So now think about this; the Wii U has over 3 times this memory, at over twice the bandwidth. A regular 1920x1080 framebuffer (where pixel information is stored) with double-buffered v-sync takes up just under 16MB; so in theory, you could use 2x FSAA - full scene anti-aliasing, where the resolution is multiplied then sampled back down - on top of a 1080p game on Wii U and use just under 32MB! Not all of Nintendo's games did this, though, because Nintendo didn't make optimised Wii U tools; they ported over other PowerPC tools without considering this secret weapon. Some developers, such as Shin'en, did use the eDRAM by optimising their tools - and they talked about this themselves when talking about the development of two of their Wii U games, Fast Racing Neo and Nano Assault Neo. Manfred Linzer described the eDRAM as "a simple way to get extra performance without any other optimizations" and it shows that Shin'en knew what they were talking about. They opted for smooth performance by using triple-buffered 720p with their game Fast Racing Neo, because triple buffered 1080p would push it over the memory limit, and Fast Racing Neo remains one of the most beautiful Wii U games to date - pushing very high res textures and techniques not usually seen in Wii U games such as ambient occlusion and HDR.

So why do so many Wii U games look/run the same as, or even worse than, PS3 and Xbox 360 titles? There are a few answers to this. Firstly, most PS3/360 ports released around the time of Wii U launch and were rushed to the shelves. The developers likely had to make do with early tools and poorly ported libraries. Secondly, while the Wii U has a 32MB pocket of very fast memory, the main memory itself is significantly slower - almost half as fast - as the PS3 and 360. This can leave the fast eDRAM bottlenecked by slower memory everywhere else. Finally, some of the Wii U's bandwidth is used to stream a game to the Wii U gamepad as well, potentially incurring further delays.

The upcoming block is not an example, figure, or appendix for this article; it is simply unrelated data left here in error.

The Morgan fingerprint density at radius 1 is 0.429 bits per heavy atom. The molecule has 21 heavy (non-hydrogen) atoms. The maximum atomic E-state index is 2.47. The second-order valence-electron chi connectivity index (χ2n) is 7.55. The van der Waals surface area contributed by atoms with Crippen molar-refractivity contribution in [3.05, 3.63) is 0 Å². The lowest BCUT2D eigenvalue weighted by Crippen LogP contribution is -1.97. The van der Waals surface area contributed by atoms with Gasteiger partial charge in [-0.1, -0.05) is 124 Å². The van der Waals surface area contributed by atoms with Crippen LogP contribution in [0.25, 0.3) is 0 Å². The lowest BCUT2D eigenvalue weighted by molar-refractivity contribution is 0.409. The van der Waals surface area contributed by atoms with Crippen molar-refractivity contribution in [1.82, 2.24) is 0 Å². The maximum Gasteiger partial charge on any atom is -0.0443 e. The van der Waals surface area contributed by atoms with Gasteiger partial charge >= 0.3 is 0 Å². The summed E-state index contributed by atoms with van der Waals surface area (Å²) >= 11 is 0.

Some final notes about the Wii U hardware:
- The Wii U includes full, hardware backwards compatibility with Wii. But what people don't realise is that Nintendont, a popular Wii homebrew program for playing GameCube games, actually runs GC games without under-clocking to GameCube speeds or using GameCube hardware - it runs the games at Wii speeds like any other Wii game. So you can play GameCube games on your Wii U with Nintendont. What's more, tools exist to mimic GameCube virtual console titles which auto-boot a GameCube game running under Nintendont. Nintendont even supports the Wii U gamepad as a controller for GameCube games!